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Nothing Says “I Love You” Like A Dead-Mother-In-Law Diamond Solitaire

Image via Flikr Creative Commons, courtesy of Stephen Durham

Image via Flikr Creative Commons, courtesy of Stephen Durham

BY KRISTEN LAMB

My family is pretty weird when it comes to the subject of “death.” And not like anyone is, per se, “normal” about death, but my family takes weird clean OFF “The Munster Family Scale” and lands us somewhere into the domain of a cross between Rob Zombie and Monty Python.

Likely, this stems from a number of primary causes. One? Occupational. Mom was a nurse and came from a medical family. Dad? All soldiers. Yeah, talk about gallows humor.

The second factor? Genetic. I come from Vikings, and science has proven there is a genome embedded in our DNA that demands our bodies be placed on a wooden ship in the middle of an All-You-Can-Eat-Buffet, then piled in gold, pushed out on the water and set on fire.

Fire, fire, heh heh. Heh heh.

Sadly, I have yet to find a government official who will grant me a permit to be set afloat in my cousin Randy’s bass boat into Benbrook Lake then shot with leftover fireworks. Just kidding. Not about the permit, but the leftover fireworks part.

We are rednecks and there literally is NO SUCH THING as “leftover fireworks.”

Anyway, when I was in the fifth grade, my teacher died, which really sucked, not just because my teacher died, but that it was the WRONG teacher. MY teacher was awesome. The demonic embodiment of science education I had to spend an hour a day with did NOT die…and I think it was because she was feasting slowly on the souls of fifth-grade children and the guinea pigs near her desk that kept dying under strange circumstances (which were never fully investigated).

No, Demon Teacher lived, and is probably still alive today because she possesses a painting that ages in her stead. AWESOME Teacher is the one who had the heart attack (and EVIL Teacher looked strangely younger the next day).

But I digress…

The school, being confused and benevolent, brought in a grief counselor. Though, looking back, I think the grief counselor was the same dude wielding a leaf-blower earlier that year. Grief Counselor asked us to go home and discuss the subject of death with our parents then write a paper.

Great idea.

THANKS. Thank you for scarring me even further for LIFE.

So, I go home and ask my mom how she wants us to handle her passing on. Her answer? Taxidermy. She wanted to be made into something useful, like a lamp. She was even gracious enough to allow my brother and I to share her. I could take Creepy-Mom-Lamp for six months and brother could have her the other six months.

Yeah, right on that, Mom.

My Dad? He wanted to be cremated then his ashes strapped to a rocket and spread in space, an idea which everyone thought was sheer lunacy until Gene Roddenberry made it “cool.”

And I imagine the only reason CPS wasn’t called when I turned in my paper was because it WAS the 1980s when it was totally permissible to banish your kids to sit in a 110-degree station wagon because the kids wouldn’t stop fighting in KMart.

Fast-forward to 1999 and my father passes away. Since NASA and I weren’t exactly close and their security people already knew what I looked like, the rocket idea was out of the question. So, Dad’s ashes went on a high shelf in my closet until I could make another plan. Then one day, years later, I am cleaning out my closet.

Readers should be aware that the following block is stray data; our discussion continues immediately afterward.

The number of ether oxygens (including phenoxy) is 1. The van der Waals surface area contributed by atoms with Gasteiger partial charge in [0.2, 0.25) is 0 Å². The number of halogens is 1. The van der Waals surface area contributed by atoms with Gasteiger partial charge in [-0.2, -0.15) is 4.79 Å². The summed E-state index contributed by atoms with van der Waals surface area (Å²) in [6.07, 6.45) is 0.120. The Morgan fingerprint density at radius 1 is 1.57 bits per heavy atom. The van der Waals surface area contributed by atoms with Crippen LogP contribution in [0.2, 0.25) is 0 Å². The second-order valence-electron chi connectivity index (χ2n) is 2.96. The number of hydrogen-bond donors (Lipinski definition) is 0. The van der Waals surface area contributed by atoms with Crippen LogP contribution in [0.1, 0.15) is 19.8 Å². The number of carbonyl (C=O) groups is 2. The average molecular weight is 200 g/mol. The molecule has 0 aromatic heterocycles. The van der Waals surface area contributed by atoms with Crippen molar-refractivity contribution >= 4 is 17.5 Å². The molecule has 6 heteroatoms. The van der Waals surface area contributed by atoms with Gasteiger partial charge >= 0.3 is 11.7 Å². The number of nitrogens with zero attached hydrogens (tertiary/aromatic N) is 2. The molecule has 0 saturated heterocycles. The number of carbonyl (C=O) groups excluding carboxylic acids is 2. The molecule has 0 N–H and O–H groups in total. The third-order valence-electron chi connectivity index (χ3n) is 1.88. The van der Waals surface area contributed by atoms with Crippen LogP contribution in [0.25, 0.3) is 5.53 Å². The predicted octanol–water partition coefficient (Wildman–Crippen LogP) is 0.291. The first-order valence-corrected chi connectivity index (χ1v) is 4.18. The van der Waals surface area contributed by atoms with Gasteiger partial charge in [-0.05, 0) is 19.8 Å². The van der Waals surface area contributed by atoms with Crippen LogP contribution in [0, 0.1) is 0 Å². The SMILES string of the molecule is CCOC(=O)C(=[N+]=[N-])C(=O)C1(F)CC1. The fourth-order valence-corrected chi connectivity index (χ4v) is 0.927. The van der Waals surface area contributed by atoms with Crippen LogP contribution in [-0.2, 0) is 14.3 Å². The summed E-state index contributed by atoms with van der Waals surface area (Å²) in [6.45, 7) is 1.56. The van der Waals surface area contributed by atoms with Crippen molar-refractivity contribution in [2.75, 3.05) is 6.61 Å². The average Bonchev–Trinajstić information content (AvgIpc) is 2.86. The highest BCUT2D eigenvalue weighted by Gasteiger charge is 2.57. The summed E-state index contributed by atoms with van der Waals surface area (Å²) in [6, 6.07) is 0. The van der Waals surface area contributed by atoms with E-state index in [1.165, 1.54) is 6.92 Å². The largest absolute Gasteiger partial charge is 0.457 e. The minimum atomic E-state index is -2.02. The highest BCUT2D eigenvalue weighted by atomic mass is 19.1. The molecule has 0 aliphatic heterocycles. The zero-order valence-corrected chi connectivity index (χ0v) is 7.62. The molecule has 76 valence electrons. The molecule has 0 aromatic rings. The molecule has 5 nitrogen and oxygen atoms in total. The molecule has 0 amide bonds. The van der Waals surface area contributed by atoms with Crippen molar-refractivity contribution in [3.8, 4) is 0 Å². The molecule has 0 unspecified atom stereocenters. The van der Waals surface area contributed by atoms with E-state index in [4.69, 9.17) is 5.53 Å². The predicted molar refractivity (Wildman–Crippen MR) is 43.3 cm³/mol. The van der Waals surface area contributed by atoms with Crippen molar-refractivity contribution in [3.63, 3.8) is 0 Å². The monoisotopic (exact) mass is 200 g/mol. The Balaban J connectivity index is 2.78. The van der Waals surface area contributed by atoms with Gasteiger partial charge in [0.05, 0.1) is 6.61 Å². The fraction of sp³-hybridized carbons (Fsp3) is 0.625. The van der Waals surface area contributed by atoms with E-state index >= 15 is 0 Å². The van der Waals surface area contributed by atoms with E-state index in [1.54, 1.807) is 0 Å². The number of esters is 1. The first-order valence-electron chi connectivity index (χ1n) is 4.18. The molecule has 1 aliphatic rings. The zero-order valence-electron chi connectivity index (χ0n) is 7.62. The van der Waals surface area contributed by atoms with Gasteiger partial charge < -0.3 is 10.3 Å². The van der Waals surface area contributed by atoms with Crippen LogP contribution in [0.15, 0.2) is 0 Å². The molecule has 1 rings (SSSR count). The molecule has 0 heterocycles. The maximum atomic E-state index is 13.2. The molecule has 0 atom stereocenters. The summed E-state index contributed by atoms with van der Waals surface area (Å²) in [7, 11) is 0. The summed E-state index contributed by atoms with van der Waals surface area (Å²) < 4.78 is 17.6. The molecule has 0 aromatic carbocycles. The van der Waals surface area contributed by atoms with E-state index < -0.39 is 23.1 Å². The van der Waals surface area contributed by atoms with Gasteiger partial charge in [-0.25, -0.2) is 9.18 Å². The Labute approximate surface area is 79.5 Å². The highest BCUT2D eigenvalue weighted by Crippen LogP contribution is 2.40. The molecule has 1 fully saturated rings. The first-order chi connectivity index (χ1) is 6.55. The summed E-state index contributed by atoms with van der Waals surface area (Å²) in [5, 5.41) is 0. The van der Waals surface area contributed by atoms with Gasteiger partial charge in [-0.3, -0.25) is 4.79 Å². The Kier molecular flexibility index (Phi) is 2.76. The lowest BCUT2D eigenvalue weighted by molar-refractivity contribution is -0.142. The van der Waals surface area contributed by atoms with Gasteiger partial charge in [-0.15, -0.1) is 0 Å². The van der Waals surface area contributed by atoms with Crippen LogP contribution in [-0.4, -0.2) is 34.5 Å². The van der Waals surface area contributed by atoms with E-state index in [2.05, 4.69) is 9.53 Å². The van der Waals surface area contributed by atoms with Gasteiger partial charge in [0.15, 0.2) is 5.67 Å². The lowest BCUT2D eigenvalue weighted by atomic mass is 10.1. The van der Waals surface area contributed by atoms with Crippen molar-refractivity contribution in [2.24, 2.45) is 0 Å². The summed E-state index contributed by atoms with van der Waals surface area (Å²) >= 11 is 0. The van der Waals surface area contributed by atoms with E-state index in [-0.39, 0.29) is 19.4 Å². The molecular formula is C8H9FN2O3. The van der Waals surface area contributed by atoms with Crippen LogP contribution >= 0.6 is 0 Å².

WTH is that blue box? I don’t remember putting that….*reaches and box falls*

OH HOLY HELL!

Yes, it was my father. In…my…shoes. I had to vacuum him up and he is now laid to rest with cremated flip-slops, cat fur, dust bunnies one of my favorite earrings and I hope that makes him happy after being a smart@$$ about that “being blown up in space” jazz.

And it is now 2013 and Mom is still intent on the whole “taxidermy” idea, though I’ve informed her that I’m going to have her stuffed in the squatting position so she can water my garden. Strangely, that threat hasn’t bothered her enough to deviate from Taxidermy Funeral Course.

I’m happy I’ve broken the Cycle of Weird. My husband is clean-cut-Boy-Scout-military and he wants to be buried in a graveyard with a tombstone where we can go talk to him and bring flowers and chocolate offerings like NORMAL PEOPLE.

Me? I want to be cremated and made into a diamond so my son has a ready-made engagement ring for his beloved. How could a mother-in-law and daughter-in-law be ANY closer? THAT is family (and being frugal—hey, “waste not, want, not”). It’s also a great excuse to gain some extra weight. A skinny dead mother-in-law is good for little more than a tacky nose ring, which might impress some young thing from the trailer park, but not a gal suitable for MY boy.

But a mom-in-law with some MEAT? I might make a nice 2 carat solitaire :D.

So, yes, I want to be made into a diamond (princess cut, of course), but NOT before my consciousness is uploaded into a microchip and implanted in Hubby’s head…so I can keep annoying him for eternity.

You know, *rolls eyes* NORMAL.

****

Kristen is the author of the new best-selling book, Rise of the Machines—Human Authors in a Digital World in addition to the #1 best-selling books We Are Not Alone—The Writer’s Guide to Social Media and Are You There, Blog? It’s Me, Writer. She’s a contributing humor blogger for SocialIn, a blog that reaches 2.5 million and blogs for The Huffington Post. You can also follow her author blog here. She is also the Social Media Columnist for Author Magazine. Feel free to follow her on Twitter at @KristenLambTX and on Facebook.

 

 

 


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